ICAEW has welcomed the proposed rule on climate-related disclosures for investors from the Securities and Exchange Commission (SEC), while urging the SEC and other policymakers to adhere to a number of high-level principles it has identified as underlying the success of the current raft of sustainability reporting proposals.
In a response letter submitted to the SEC last week, ICAEW emphasises that widely applied, high-quality international reporting standards are needed urgently. It also argues that global alignment is critical to meeting the increasing demand from investors and other users of company reports for consistent, comparable and reliable information on sustainability matters.
While acknowledging that the SEC’s proposal for sustainability reporting seeks to address this urgent need, the ICAEW letter suggests that the success of any proposals in this area hinges on adherence to six guiding principles, including: transparent and high-quality due process; connectivity between the new information and the financial statements; implementation dates that have due regard to company preparedness; appropriate third party assurance; and effective global alignment.
Dr Nigel Sleigh-Johnson, Director, Audit and Corporate Reporting, ICAEW, says: “This is a welcome initiative by the SEC. ICAEW has commented on the SEC’s proposals on this occasion in view of the urgent need for a global framework for the reporting of climate-related and other sustainability matters. Many entities will fall within the scope of two or more sets of climate-related disclosure rules, and absent a high degree of alignment, compliance could prove unduly costly and the risk of errors may increase.”
The letter, signed by Sleigh-Johnson on behalf of ICAEW, supports the SEC’s decision to base the proposal on the TCFD framework given the importance of global alignment and comparability. “Specifically, we support the proposed adoption by the SEC of an alternative reporting provision structured to encompass reports made pursuant to criteria developed by the ISSB,” it says.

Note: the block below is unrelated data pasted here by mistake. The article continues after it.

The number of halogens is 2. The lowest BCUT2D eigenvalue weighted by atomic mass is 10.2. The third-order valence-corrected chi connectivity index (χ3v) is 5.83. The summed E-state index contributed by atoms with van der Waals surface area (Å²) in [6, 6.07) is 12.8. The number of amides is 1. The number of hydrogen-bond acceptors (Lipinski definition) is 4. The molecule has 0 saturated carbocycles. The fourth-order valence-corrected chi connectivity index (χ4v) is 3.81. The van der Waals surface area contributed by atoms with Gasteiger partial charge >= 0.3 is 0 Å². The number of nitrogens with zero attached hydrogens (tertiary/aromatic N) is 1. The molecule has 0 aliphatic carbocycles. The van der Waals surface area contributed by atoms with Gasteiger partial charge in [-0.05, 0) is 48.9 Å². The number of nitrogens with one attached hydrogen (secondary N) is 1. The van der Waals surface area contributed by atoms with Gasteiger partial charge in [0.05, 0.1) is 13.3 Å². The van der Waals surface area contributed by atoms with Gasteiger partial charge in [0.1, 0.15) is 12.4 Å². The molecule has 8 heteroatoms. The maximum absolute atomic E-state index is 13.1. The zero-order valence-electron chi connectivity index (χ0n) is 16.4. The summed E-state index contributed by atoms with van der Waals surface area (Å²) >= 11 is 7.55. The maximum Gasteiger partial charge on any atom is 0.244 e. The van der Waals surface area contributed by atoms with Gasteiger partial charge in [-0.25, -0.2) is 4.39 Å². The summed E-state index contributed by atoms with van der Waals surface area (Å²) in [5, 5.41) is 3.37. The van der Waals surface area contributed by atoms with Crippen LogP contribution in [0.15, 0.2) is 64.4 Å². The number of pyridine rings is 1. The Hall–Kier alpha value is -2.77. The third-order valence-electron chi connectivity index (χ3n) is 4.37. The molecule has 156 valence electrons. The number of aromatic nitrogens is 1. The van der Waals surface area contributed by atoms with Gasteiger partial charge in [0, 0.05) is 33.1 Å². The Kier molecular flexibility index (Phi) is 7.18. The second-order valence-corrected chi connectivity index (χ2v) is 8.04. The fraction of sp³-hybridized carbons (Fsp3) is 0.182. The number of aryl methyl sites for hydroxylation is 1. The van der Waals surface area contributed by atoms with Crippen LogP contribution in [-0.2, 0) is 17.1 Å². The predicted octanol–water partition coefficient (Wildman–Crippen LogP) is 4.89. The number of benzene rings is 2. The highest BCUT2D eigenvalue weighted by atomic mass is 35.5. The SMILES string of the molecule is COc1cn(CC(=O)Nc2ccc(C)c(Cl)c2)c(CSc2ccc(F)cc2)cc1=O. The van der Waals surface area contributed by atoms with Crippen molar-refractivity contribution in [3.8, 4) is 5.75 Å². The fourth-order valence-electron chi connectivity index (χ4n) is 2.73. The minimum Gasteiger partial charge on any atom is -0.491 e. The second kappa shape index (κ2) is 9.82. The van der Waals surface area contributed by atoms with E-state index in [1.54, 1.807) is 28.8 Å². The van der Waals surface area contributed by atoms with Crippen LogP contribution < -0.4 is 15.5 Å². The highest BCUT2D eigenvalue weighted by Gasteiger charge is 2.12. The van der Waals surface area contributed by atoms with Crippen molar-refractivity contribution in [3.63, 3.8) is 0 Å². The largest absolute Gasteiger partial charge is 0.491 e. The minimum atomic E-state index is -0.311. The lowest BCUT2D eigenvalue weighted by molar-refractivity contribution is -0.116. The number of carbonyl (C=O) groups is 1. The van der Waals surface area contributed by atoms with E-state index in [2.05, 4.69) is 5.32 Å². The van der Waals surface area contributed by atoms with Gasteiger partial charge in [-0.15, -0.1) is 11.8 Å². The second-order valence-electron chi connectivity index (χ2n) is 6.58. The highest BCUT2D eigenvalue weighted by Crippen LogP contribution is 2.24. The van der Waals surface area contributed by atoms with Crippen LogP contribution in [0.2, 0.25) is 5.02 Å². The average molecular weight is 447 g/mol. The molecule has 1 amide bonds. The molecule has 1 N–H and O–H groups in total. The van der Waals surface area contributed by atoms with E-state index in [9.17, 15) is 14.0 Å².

ICAEW also highlights the challenges many will face in implementing additional climate-related disclosure requirements, especially in jurisdictions where TCFD reporting is not already well established: “These may extend to new governance arrangements, systems implementation, revised data collection requirements and, critically in our view, new and improved internal controls,” the letter warns.
Many organisations and boards will require additional expertise and capacity, but the fact that they are in short supply could impact the ability of investors to make use of the disclosures, the letter continues.
For that reason, ICAEW says that it would support a significant degree of phasing in of the reporting and related assurance requirements. It also argues that the need to extend the phasing arrangements after the disclosure requirements first become effective should be subject to ongoing review. “The need for speed in addressing the challenges of climate change needs to be carefully weighed against the importance of achieving a true and enduring step-change in the quality of reporting in this critical area,” ICAEW says.
Laura Woods, Technical Manager in ICAEW’s Financial Reporting Faculty, says: “We have heard time and again about the challenges companies are facing in the light of increased reporting requirements for sustainability information. Concerted efforts are now needed to build and develop expertise, systems and processes. At the same time, we encourage the SEC and others to allow adequate time for this implementation journey.”
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